The San Francisco Examiner from San Francisco, California on January 9, 1983 · 240
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The San Francisco Examiner from San Francisco, California · 240

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San Francisco, California
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Sunday, January 9, 1983
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240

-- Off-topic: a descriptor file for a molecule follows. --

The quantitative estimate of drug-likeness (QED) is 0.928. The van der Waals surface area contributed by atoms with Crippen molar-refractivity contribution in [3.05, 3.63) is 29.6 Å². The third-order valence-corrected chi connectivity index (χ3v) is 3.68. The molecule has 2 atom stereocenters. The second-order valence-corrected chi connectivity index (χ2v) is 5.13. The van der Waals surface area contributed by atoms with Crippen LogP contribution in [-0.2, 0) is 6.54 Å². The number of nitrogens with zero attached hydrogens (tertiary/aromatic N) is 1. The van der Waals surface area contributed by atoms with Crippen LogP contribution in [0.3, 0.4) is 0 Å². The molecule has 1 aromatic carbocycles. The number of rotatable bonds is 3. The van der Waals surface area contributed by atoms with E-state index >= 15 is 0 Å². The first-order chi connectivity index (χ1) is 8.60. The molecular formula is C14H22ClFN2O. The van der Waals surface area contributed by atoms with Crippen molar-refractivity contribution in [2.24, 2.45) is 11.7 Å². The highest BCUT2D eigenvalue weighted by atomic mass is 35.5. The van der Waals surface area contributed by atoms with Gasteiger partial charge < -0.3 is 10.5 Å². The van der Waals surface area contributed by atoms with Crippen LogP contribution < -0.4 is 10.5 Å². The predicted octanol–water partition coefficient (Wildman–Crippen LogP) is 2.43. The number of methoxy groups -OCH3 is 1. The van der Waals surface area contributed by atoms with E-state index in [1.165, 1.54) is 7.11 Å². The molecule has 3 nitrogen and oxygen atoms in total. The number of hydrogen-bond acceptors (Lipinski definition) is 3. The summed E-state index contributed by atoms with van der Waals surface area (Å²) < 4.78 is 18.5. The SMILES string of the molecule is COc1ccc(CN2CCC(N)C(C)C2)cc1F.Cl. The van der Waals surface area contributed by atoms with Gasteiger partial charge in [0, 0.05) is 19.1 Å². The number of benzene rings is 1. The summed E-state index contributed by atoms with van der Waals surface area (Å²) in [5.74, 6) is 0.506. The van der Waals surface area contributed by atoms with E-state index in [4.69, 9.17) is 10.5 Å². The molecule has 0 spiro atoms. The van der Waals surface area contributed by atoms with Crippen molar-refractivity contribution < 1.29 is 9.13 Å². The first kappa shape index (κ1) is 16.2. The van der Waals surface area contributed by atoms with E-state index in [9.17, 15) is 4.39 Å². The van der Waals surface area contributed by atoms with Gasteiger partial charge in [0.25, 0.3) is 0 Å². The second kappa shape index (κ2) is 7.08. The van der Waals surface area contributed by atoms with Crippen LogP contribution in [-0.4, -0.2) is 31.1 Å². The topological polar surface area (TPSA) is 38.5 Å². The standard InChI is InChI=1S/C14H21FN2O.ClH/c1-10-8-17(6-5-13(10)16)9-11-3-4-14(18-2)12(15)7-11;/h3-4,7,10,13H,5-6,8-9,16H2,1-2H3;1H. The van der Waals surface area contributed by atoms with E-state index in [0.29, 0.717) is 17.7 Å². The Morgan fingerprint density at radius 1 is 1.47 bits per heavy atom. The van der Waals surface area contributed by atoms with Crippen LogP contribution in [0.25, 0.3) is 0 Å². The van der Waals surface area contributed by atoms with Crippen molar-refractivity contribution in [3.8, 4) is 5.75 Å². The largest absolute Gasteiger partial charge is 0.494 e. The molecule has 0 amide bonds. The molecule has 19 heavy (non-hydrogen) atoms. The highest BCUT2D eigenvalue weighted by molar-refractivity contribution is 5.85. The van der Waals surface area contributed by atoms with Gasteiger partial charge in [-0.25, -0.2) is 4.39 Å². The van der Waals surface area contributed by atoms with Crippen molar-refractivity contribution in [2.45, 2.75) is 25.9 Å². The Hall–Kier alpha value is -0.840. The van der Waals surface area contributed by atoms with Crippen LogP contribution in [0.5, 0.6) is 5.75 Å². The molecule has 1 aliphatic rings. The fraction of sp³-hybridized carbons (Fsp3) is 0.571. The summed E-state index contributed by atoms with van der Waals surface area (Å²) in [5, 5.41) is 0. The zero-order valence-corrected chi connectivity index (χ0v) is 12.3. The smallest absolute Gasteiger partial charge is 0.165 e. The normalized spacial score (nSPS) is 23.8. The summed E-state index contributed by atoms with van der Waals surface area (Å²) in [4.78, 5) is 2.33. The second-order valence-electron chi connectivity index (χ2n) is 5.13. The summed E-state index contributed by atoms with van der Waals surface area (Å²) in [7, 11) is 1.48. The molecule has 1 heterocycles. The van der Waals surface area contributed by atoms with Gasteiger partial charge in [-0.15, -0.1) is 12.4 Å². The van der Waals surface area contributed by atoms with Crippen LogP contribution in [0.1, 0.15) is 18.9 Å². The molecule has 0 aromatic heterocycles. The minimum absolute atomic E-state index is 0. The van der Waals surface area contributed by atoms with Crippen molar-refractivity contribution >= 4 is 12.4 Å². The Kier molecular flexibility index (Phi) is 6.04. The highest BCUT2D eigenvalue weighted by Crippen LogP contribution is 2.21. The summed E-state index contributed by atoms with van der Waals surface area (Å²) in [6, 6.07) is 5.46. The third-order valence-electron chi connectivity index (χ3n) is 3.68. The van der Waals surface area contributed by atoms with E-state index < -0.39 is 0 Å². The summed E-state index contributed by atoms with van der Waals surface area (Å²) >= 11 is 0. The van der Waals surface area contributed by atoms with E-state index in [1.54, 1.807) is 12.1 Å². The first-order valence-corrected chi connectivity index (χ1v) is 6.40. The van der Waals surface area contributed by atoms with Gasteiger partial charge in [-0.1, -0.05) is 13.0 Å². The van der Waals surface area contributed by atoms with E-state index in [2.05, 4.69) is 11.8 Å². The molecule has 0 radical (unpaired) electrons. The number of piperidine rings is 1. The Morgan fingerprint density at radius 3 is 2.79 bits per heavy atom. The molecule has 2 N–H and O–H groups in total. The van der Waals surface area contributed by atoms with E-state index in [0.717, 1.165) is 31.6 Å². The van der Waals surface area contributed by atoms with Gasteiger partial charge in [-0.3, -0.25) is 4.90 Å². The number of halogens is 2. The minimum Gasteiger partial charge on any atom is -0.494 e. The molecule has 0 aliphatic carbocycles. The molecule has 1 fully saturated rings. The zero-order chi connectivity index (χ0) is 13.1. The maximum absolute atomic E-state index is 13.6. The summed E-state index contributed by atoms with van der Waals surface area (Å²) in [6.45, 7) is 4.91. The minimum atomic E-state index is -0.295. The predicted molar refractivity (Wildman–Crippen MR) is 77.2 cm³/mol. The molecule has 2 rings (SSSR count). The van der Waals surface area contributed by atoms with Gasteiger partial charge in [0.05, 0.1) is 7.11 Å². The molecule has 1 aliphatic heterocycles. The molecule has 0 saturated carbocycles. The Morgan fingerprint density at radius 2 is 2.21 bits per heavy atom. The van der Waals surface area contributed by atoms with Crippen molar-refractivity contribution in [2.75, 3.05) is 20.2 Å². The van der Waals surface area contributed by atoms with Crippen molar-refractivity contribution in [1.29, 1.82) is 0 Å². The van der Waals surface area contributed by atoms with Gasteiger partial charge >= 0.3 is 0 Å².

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Y7 V"-' -;r : Duk Koo Kim's fatal brain injury has raised some familiar questions about the hazards of the ring by Denise Grady- , . . . pjasars Palace, Lu Vaa, Nvm- I jf hi 13: It was the 13th round of the title Viy fight between World Boxing Association lightweight champion Ray (Boom Boom) Mancini and South Korean challenger Duk Koo Kim. They had been well matched, and at the end of the tenth round most experts had scored the fight even. But Mancini was beginning to dominate, and during the 13th round he landed a barrage of three dozen unanswered punches. Somehow, Kim stayed on his feet. But as the 14th round began, he appeared exhausted. Mancini moved in: a weak left hook, a powerful right to the jaw, another left, and finally, a devastating right, again to the point of the jaw. Once those last blows connected, doctors can now say, Kim had no more than 10 percent chance of ' surviving.' ? ; - Having collapsed into the referee's arms after trying to regain his feet, Kim was taken to nearby Desert Springs Hospital. There, a CT scan of the brain revealed that he had sustained a severe injury: A blood vessel had burst inside his head, pouring blood into the small space between the brain arid its tough outer membrane, the dura. The growing pool of blood, known as an acute subdural hematoma, was exerting deadly pressure on Kim's brain, and his only hope for survival was an operation. Still, his chances were slim; this injury is fatal 90 percent of the time. Wasting no time, neurosurgeon Lonnie Ham-margren operated, removing a blood clot that had a volume of 100 cubic centimeters just under half a cup. Hammargren found that the bleeding was fresh, which meant that Kim had not been hurt before the fight, and it was plain to the surgeon that the rupture had been caused not by the flurry of blows in the final rounds but by "one tremendous punch to the head." Hammargren emerged from the operating room suspecting that Kim would die. "His brain had been shifted and bruised so badly," he says, that it swelled uncontrollably, pinching off its blood supply which killed more brain cells. The doctor was right. Electroencephalograms taken after the operation showed no brain-wave activity, and in accordance with Nevada law Kim was declared legally dead on November 17. The next day the respirator that had sustained him for five days was turned off. Minutes later, his heart stopped. Denise Grady is a staff writer for Discover Magazine. This article is from Discover. e1982 Time Inc. All rights reserved. Signals from the brain stem, near the base of the skull, stimulate higher brain centers to maintain consciousness A sharp right to the jaw snaps the head back; the brain shifts, and pressure on the brain stem disrupts its activity . The next punch, a left, twists the head. Torsion short-circuits the brain stem, ond the fighter is knocked out ' Duk Koo Kim in his last fight, Las Vegas, November 13, 1982 Worldwide, Duk Koo Kim was the sixth fighter to die from boxing injuries in 1982 and the 353rd since 1945; most, like him, died from head injuries. His death, like every widely publicized ring fatality, stirred up some familiar arguments. Those who see no sport in two men punching each other called for a ban, while most fans and people professionally involved with boxing insisted that prizefighters know the risks and have the right to take them. Somewhere in the middle were those who think a ban is unrealistic but suspect that boxing can be made safer by regulations that take into account the fragility of the human brain, the consequences of a punch to the head and the fatigue that in the later rounds of a fight can sap an athlete's ability to protect himself. A prizefighter's wallop can land with a force of 1000 pounds, according to James McElhaney, a biomechanics expert at Duke University. Such a blow can momentarily deform the skull, snap the head back or twist it violently. The brain then sloshes around inside the head like the yolk inside a raw egg. Nerve cells and blood vessels may be twisted, stretched, ruptured, cut by bony projections in the skull or bruised from slamming up against it. Like any other part of the body, the brain swells in response to injury; the danger arises because there is little room for expansion. And once brain tissue is lost, it is lost forever; the cells do not regenerate. When a blow to the head causes a brief loss of 12 THIS -WORLD, JANUARY 9. 1983 tor.,..

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